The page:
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Web cam placed on John Paul II's Tomb

The Catholic Church marks its commemoration of the Blessed John Paul II, by placing a webcam on the Polish priest’s grave

GIACOMO GALEAZZI
VATICAN CITY

“web-exposition” of John Paul II. On the day of the Church’s commemoration of the life of the Blessed Karol Wojtyla, the Vatican decided to place a webcam on the Polish Pope’s tomb, to mark the occasion. There were hundreds of thousands of virtual pilgrims from all over world “present” at the altar in St. Peter’s Basilica, where John Paul II rests. The webcam transported Catholic faithful to the global gathering place for devotion towards Karol Wojtyla, via the Vatican City State’s website (http://www.vaticanstate.va/EN/homepage.htm).www.vaticanstate.va).

 

 “This is an idea John Paul II would have liked very much, given that he was the first to open the universal Church up to the modern world of social communication and hi-tech virtuality,” Bishop Domenico Mogaverocommented as he and his Diocese of Mazara del Vallo prepare to inaugurate the first edition of “G.P. Day” dedicated to John Paul II and organised by the Sicilian pastoral group for youngsters, 18 years on from the Pope’s last visit. “John Paul II visited Mazara del Vallo on 8 May 1993, Msgr. Mogavero recounted. After landing by helicopter in Giovan Battista square, he was welcomed by Cardinals Salvatore Pappalardo and Camillo Ruini.”

 

The Pope stopped off in the Piazza della Repubblica square and then along the San Vito seafront (right by the church dedicated to the Saint) where the Eucharist was held. “John Paul II was the first Pope to connect to the internet,” the prelate said. His papacy began in 1978 and it was in those years that the U.S. Department of Defence was starting an experimental interconnection initiative, linking together a number of computers across different parts of the country. Mogavero pointed out how “many can still remember the moment when the elderly Karol Wojtyla clicked on the Internet explorer browser of a PC, in the Paul VI Hall.” It is said that having grasped the Internet’s potential, John Paul II asked: “Why isn’t the Holy See there yet? Whose decision was needed for this?” It was up to him, he was told. “Then let’s do it!” he said. And so, on 24 March 1997, the Holy See officially went online with its website www.vaticanstate.va.” 

 

Meanwhile, celebrations for John Paul II are being held across five continents, with hundreds of initiatives and actions.From the Holy Land to almost all Italian dioceses. A mass in memory and in the name of John Paul II was held on the anniversary of the beginning of his Pontificate in 1978; Mass was also held on the shore of Lake Tiberias, where the former Pope had celebrated a huge Eucharistic event for youngsters on 24 March 2000: this liturgical commemoration was an ideal opening ceremony for the eighth edition of the “JPII Games, pilgrims of peace”. This initiative was organised by the Opera Romana Pellegrinaggi (ORP), the Vatican’s organisation for the promotion of pilgrimages and the no-profit Italian sports association Centro Sportivo Italiano, which has brought pilgrims and sports men and women to Terrasanta to spread the principles of peace among the people inspired by the figure of Pope Wojtyla.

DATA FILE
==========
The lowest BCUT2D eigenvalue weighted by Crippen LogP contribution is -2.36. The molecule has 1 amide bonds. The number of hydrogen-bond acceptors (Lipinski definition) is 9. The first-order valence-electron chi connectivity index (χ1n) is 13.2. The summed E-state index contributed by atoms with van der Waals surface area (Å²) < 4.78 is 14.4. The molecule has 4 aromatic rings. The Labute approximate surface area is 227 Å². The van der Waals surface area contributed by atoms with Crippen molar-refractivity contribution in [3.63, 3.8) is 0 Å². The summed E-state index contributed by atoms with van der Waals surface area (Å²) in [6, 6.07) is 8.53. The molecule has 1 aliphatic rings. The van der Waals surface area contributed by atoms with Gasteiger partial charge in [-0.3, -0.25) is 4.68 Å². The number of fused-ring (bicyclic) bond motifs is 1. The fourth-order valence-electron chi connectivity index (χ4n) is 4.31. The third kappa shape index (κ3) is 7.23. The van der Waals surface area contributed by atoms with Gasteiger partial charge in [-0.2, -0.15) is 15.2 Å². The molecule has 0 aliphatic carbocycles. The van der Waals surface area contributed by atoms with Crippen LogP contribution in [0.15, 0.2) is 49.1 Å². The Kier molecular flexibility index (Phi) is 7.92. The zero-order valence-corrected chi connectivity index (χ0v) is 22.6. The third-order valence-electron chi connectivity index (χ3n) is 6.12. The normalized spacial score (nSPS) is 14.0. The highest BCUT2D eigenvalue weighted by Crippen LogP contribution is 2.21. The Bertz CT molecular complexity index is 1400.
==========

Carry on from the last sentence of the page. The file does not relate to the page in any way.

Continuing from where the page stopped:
The first mass to be celebrated in his name, in the places visited by the Polish Pope after his beatification, was held in a natural terrace facing the lake that was the stage for so many episodes of Jesus’s life and in close proximity to the Mount of Beatitudes , where the “Domus Galilaeae International Center” is located. The eighth edition of the JPII Games has also been marked by a record number of participants, approximately 300 in total. All of them will transform into “runners” this coming Monday, to take part in the Bethlehem-Jerusalem Peace Marathon. Among them will be many Palestinians as well as Israelis, who, together, will cross the check-point, along the 12 km long route, which marks the division between the two states.

 

Numerous personalities from the world of sports and not only, will be taking part in the project as witnesses and ambassadors. Some of the figures which stand out the most are: the Paralympic champion Giusy Versace and a group of former Italian football players, including Damiano Tommasi, Gigi Di Biagio and Angelo Peruzzi; These players will also be starring in a football tournament which will take place on the flat ground around the check-point. They will play against a team of young football players, put together by football championship organiser, Lega Pro, and two other Israeli and Palestinian teams.

 

There is also a delegation from Haiti in the Holy Land, alongside the Italian one. A hundred people from Onlus NPH (the Our Little Brothers foundation) will be running in the name of peace and to make their voices and their appeal for solidarity for Jerusalem heard. Fr. Cesare Atuire, CEO of Opera Romana Pellegrinaggi, said that “with this initiative, each one of us is contributing to bulding bridges of peace between peoples. As the Blessed John Paul II, after whom the Bethlehem-Jerusalem run was named, used to say, “From a new heart, peace really is born.”


 News Archive  by Inside the VAtican
Posted Sunday, October 23, 2011




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